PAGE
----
Missing Dr Hoodbhoy’s argument


Dr Fawzia Afzal-khan June 15, 2010

I am amazed at the strange and frankly disturbing debate circulating on the net amongst members of the Socialist Pakistan listserv, about “which terrorism” is more worthy of condemnation: the “sectarian” terrorism exhibited most recently against the Ahmadi minority in Lahore, or the “state” terrorism unleashed by Israel against the civilians bringing food and medicines to the Gazans on the Turkish flotilla. Admittedly, there are sensible voices on the list who suggest that it is important not to separate different terrorisms and acts of violence, but rather, to see how all forms of cruelty and injustice are interconnected, and as such, need to be condemned wholeheartedly and conjointly. However, even this analysis within the context of Pakistan today is flawed, because it does not take into account the ugly reality that many more protesting voices were raised, even amongst the so-called Left, against Israel’s barbaric and unjustified raid on the flotilla resulting in nine civilian deaths aboard the ship, than against the mass slaughter by Pakistanis of their own citizens: the 90 Ahmadis killed in the shootings followed by suicide bombings at two different Ahmadi places of worship in Lahore recently. Thus, anyone who dared raise the question of hypocrisy, or at the very least, suggested that Pakistani citizens need to look inwards at their own house and its awful state of human rights abuses first before raising a hue and cry about injustice elsewhere as in the case of Israel, became the object of some seriously angry – and in my opinion misplaced – vitriol.

This scapegoat of the Left in Pakistan today happens to be Dr Pervez Hoodbhoy, who is no stranger to controversy. One can understand why the right-wing forces hate him, but to see people who profess to represent progressive socialist views beat up on perhaps the most pre-eminent socially progressive activist of the country, is mind-boggling. Thus opines Mr Saqlain Imam on the listserv:

Does Dr Hoodbhoy understand the history and nature of the Gazans, how many have been killed, and how the civilised world has fully endorsed the Israeli aggression against the natives of Palestine? Balochistan’s issue is important but I have failed to understand why does he want to counter-pose Israeli attack on Flotilla with other disputes? Those who are comparing other disputes with the Palestinians’ are not supporters of the Baloch cause or Ahmadis, they are merely trying to confuse the new generation!

Mr Saqlain and others on this list go on to berate Hoodbhoy for his “intellectual dishonesty”– his willingness to “play into the hands of Israel” and “Imperialist US” plot against the Palestinians – and by extension, the rest of the Muslim world including Pakistan and Pakistanis. These people are dangerous because their thinking has now become allied to that of the rightist Taliban rhetoric which has come to confuse most people’s thinking in Pakistan to the point where Islamist extremism is now seen as anti-imperialism; thus the attacks on the Ahmadis, or the federal government and army’s repression (aided and abetted by right-wing forces) of the citizens of poorer provinces like Balochistan, simply do not elicit the mass protests and righteous indignation in the same degree as does the case of Israeli aggression against Gaza. Thus, these vanguardists of the so-called Left miss the real point of Dr Hoodbhoy’s argument: it’s not that one should not protest against the horrors of Israeli intransigence and flagrant disregard of Palestinian lives and human rights, or against injustice and cruelty anywhere else for that matter—but to do so one must have some moral leg to stand on. Mass protests on the ground and in virtual space against the myriad horrors being inflicted on minorities in Pakistan in the name of religion or the state would go a long way toward convincing ourselves and others that we are not merely posturing.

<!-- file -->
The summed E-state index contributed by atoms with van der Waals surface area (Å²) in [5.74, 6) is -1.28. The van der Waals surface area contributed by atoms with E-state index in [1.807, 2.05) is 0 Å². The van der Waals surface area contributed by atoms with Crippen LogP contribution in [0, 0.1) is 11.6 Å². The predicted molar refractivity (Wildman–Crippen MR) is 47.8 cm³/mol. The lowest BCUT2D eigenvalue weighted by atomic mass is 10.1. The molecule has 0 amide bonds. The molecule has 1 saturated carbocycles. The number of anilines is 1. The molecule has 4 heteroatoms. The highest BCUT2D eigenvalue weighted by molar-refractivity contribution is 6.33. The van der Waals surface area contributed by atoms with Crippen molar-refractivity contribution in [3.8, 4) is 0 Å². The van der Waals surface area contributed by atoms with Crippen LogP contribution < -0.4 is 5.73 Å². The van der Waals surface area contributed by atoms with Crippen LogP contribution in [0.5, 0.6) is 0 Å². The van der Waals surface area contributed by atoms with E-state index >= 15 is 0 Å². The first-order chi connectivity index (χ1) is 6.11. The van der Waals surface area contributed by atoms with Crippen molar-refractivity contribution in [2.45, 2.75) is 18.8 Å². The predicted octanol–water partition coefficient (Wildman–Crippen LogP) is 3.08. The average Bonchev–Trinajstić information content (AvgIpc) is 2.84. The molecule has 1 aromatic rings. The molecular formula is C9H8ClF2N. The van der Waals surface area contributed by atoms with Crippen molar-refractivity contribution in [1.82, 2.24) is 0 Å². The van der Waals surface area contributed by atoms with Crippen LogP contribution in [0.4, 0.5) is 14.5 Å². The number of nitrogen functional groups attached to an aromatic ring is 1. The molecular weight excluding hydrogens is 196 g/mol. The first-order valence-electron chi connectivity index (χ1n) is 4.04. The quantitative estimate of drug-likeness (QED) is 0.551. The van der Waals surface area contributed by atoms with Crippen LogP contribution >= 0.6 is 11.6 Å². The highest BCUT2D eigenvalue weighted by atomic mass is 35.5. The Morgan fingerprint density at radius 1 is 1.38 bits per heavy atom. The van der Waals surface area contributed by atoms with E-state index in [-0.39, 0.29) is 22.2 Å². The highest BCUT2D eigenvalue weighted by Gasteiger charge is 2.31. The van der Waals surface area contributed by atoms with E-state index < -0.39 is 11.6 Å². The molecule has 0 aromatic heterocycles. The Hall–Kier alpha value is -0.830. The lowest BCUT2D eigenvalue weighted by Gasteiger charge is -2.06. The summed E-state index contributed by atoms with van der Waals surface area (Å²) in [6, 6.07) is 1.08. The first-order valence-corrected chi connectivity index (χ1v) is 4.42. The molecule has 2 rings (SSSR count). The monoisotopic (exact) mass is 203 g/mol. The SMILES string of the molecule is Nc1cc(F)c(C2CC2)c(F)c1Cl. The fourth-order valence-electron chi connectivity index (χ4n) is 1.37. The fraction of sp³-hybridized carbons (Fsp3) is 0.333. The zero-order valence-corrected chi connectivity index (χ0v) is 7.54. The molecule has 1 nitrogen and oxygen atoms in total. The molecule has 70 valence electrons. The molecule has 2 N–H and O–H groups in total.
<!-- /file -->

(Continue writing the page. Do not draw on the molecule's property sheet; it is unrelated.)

Published in the Express Tribune, June 15th, 2010.

COMMENTS (20)

Daud Ahmad | 11 years ago | Reply Those of us who do not want this to be treated as a sect issue should understand that the injustice and cruelty against Ahamdis in Pakistan is fully supported by the constitution of Pakistan. Shia, sunnis, barelvis are not publicly declared traitors of Pakistan and wajib-ul-qatl on national television. Ahmadis are a specific case and must be treated as such.
Jareer | 11 years ago | Reply @yankee: "Mosques targeted (1999-2010): 23 Mosques of Deobandies. 19 Mosques of Shia. 5 Mosques of Braveli. 3 Mosques of Ahmadi." A fair comparison would be the percentage of mosques in comparison to their total no. 23 out of how many deobandi mosques? 19 out of how many shia mosques? and so on... But I personally don't believe in comparing atrocities quantitatively. The point of raising voice for minorities lies in the fact that they do not personally hold the power to defend themselves due to their limited representation in all institutions of the state. Whereas deobandis apparently enjoy a huge representation in political parties and other state organs and can greatly influence state-level policies to defend themselves if they have the will to do so. In fact, let me crudely generalize that it was this specific school of thought among all you mentioned here, who can be blamed for the ideological existence of Talibans in the first place. And you cannot deny how enthusiastically we berate and disrespect Ahmedi minority both on individual and state-level.
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